Critics’ Picks

Installation view, 2006.

Installation view, 2006.


Valery Koshlyakov

18, Perevedenovsky Passage
May 20–June 14, 2006

Using cardboard, his signature material, Valery Koshlyakov has built a ruin of all the achievements of Soviet industry and engineering, collapsing one-sixth of the earth's surface into 8,600 square feet of space in a former paper factory. His paintings (a Far East seascape with fishing boats, a portrait of a miner) and sculptures (an oil derrick, a tractor, a towering structure reminiscent of Tatlin's designs for the Monument to the Third International) are arranged within this maze of cardboard walls and columns. The obstacles and irregular paths make viewing the exhibition like picking one’s way through the kind of Greek or Roman ruin that Koshlyakov paints when not excavating Soviet memory.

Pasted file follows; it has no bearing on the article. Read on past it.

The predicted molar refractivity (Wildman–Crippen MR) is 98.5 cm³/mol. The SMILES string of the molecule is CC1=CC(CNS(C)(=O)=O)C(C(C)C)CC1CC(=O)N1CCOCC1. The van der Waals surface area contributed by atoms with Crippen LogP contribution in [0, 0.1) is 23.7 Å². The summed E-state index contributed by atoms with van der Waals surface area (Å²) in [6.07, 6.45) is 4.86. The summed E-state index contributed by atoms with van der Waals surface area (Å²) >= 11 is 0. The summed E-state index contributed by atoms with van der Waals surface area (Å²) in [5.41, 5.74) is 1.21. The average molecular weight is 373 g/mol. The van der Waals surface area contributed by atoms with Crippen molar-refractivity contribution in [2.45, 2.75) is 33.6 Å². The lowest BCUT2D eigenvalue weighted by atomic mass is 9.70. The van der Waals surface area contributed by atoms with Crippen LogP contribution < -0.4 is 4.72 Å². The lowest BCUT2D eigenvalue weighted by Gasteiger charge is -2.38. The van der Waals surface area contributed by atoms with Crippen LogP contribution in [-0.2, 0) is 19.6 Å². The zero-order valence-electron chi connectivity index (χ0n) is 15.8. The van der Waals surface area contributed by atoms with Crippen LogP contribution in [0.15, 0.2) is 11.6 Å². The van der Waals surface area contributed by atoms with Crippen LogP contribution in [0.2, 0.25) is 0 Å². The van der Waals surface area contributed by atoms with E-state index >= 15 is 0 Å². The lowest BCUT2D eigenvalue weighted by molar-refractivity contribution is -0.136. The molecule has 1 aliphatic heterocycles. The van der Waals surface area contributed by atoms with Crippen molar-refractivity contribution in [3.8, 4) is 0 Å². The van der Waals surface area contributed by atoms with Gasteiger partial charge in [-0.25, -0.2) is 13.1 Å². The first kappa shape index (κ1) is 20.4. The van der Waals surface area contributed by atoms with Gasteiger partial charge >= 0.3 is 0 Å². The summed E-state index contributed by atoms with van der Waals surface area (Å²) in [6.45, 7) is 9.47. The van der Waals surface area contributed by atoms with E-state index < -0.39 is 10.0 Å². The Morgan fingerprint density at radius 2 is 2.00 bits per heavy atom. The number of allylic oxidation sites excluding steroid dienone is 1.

A streaky, surreal train-station timetable near the entrance lists cities from the Pacific to the Dnepr that would be inaccessible from a single, real-life station, emphasizing the dramatic scale change of Koshlyakov’s installation. Unlike larger-than-life Soviet monumental art, the installation makes the individual feel empowered, not insignificant, perhaps indicating a shift in Russian subjectivity. This is not the first time he has translated historical change into spatial relations. In Mausoleum, 2005, a tin-foil pipeline dwarfed a Styrofoam model of Lenin's tomb, reflecting how the source of Moscow's superpower pretensions had shifted from ideology to energy. If Koshlyakov addresses issues of space in the design of his installation, then his choice of material says something pertinent about time. Collectors have found that his cardboard sculptures, like empires, have a tendency to decay and crumble.